According to the director of the Egyptian Center for Women's Rights Nihad Abualqmassan, efforts to halt FGM in Egypt stopped during the rule of the Muslim Brotherhood. She said of the case, and the broader struggle to end the practice "this will continue to need a lot of work and effort by the state to apply the law. Most cases don't get to the prosecutor unless the girl suffers health consequences."
According to the World Health Organization, as of 2008, 130 million girls have been cut.

A growing international campaign against the practice was given a boost last month on International Zero Tolerance for FGM Day (February 6) with the introduction of a new initiative by the British government backed by the Guardian newspaper. With the help of social workers, law enforcement, and widespread cultural education, the aim is to eliminate the practice in one generation. It is based on the campaigns to end footbinding, which were successful in China in the early 20th century.



I am at a loss for words. I truly am.

http://www.clarionproject.org/news/egypt-doctor-trial-after-botched-fgm-kills-14-year-old

really stupid question IRT Unions.

mostly cuz I know squat about unions.
a guy at work was talking about unions and RTW states,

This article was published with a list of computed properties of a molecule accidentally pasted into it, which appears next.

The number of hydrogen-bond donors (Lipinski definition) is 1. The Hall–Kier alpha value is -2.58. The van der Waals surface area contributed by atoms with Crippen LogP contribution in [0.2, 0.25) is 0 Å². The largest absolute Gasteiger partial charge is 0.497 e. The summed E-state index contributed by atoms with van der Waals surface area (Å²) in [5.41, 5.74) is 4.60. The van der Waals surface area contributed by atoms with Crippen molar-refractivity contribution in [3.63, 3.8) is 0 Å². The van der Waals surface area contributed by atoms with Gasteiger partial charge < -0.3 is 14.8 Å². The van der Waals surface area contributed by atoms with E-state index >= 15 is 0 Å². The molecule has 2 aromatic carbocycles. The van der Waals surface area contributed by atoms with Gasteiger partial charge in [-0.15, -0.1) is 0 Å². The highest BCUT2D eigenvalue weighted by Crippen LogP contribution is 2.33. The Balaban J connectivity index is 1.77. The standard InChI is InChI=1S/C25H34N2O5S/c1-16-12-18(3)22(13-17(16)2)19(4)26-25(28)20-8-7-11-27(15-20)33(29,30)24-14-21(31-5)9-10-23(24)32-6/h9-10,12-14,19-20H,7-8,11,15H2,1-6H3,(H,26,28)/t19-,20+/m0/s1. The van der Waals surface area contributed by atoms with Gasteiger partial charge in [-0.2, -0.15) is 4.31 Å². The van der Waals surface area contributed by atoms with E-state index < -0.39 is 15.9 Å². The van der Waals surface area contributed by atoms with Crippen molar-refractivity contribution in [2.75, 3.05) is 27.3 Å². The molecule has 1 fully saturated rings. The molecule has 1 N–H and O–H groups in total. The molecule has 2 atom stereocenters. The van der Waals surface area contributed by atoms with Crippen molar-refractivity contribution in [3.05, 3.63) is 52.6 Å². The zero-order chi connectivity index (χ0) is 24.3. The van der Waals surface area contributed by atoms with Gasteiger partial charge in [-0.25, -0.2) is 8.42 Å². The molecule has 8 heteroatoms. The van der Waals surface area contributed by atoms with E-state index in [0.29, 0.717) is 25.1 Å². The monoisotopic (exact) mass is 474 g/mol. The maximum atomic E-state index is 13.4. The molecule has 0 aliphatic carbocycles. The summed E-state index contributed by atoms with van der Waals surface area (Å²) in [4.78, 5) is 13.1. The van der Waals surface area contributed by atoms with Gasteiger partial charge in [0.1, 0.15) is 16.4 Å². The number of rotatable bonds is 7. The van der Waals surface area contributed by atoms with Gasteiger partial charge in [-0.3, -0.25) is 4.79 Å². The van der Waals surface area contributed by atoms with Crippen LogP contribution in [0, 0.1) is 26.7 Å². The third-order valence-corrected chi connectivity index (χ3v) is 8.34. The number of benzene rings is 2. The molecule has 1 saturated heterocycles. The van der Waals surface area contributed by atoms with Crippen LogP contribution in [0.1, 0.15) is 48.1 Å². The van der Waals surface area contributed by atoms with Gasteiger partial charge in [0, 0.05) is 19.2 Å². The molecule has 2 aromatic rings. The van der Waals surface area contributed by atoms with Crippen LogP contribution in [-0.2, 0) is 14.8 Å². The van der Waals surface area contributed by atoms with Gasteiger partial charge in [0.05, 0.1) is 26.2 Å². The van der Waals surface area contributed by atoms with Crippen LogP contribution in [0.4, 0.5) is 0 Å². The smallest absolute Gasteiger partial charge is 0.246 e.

and he asked why would anyone belong to a union
in a right to work state?
he was not talking to me specifically and no one could
give him an reply, someone mentioned health insurance
and possibly retirement bennies.

any help appreciated.

why is American internet so slow?

http://theweek.com/article/index/257404/why-is-american-internet-so-slow


According to a recent study by Ookla Speedtest, the U.S. ranks a shocking 31st in the world in terms of average download speeds. The leaders in the world are Hong Kong at 72.49 Mbps and Singapore on 58.84 Mbps. And America? Averaging speeds of 20.77 Mbps, it falls behind countries like Estonia, Hungary, Slovakia, and Uruguay.
Its upload speeds are even worse. Globally, the U.S. ranks 42nd with an average upload speed of 6.31 Mbps, behind Lesotho, Belarus, Slovenia, and other countries you only hear mentioned on Jeopardy.
So how did America fall behind? How did the country that literally invented the internet — and the home to world-leading tech companies such as Apple, Microsoft, Netflix, Facebook, Google, and Cisco — fall behind so many others in download speeds?